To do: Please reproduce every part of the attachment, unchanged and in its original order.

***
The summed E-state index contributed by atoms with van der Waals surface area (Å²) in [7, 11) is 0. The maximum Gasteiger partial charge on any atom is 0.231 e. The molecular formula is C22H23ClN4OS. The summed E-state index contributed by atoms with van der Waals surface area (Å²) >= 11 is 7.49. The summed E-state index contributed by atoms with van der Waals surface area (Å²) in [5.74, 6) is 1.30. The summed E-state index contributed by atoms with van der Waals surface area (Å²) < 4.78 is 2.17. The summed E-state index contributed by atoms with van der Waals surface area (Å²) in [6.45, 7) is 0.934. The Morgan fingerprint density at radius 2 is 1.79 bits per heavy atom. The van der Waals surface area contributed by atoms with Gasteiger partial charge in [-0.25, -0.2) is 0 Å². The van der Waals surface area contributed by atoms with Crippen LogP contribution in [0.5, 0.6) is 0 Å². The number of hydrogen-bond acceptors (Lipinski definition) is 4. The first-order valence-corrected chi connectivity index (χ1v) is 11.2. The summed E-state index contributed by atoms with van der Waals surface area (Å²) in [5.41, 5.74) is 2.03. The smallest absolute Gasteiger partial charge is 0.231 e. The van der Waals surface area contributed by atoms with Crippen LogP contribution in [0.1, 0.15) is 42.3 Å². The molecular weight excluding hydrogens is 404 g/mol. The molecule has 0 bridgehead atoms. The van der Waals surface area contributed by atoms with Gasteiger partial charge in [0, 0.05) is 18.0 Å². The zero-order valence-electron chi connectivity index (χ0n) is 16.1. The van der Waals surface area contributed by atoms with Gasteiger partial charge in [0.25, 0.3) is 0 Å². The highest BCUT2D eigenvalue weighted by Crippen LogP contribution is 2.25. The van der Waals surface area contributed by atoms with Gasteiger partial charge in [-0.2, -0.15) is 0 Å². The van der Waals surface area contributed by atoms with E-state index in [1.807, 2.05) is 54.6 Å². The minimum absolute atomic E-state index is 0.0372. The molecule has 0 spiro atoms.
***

The summed E-state index contributed by atoms with van der Waals surface area (Å²) in [7, 11) is 0. The maximum Gasteiger partial charge on any atom is 0.231 e. The molecular formula is C22H23ClN4OS. The summed E-state index contributed by atoms with van der Waals surface area (Å²) >= 11 is 7.49. The summed E-state index contributed by atoms with van der Waals surface area (Å²) in [5.74, 6) is 1.30. The summed E-state index contributed by atoms with van der Waals surface area (Å²) < 4.78 is 2.17. The summed E-state index contributed by atoms with van der Waals surface area (Å²) in [6.45, 7) is 0.934. The Morgan fingerprint density at radius 2 is 1.79 bits per heavy atom. The van der Waals surface area contributed by atoms with Gasteiger partial charge in [-0.25, -0.2) is 0 Å². The van der Waals surface area contributed by atoms with Crippen LogP contribution in [0.5, 0.6) is 0 Å². The number of hydrogen-bond acceptors (Lipinski definition) is 4. The first-order valence-corrected chi connectivity index (χ1v) is 11.2. The summed E-state index contributed by atoms with van der Waals surface area (Å²) in [5.41, 5.74) is 2.03. The smallest absolute Gasteiger partial charge is 0.231 e. The van der Waals surface area contributed by atoms with Crippen LogP contribution in [0.1, 0.15) is 42.3 Å². The molecular weight excluding hydrogens is 404 g/mol. The molecule has 0 bridgehead atoms. The van der Waals surface area contributed by atoms with Gasteiger partial charge in [0, 0.05) is 18.0 Å². The zero-order valence-electron chi connectivity index (χ0n) is 16.1. The van der Waals surface area contributed by atoms with Gasteiger partial charge in [0.25, 0.3) is 0 Å². The highest BCUT2D eigenvalue weighted by Crippen LogP contribution is 2.25. The van der Waals surface area contributed by atoms with Gasteiger partial charge in [-0.2, -0.15) is 0 Å². The van der Waals surface area contributed by atoms with E-state index in [1.807, 2.05) is 54.6 Å². The minimum absolute atomic E-state index is 0.0372. The molecule has 0 spiro atoms.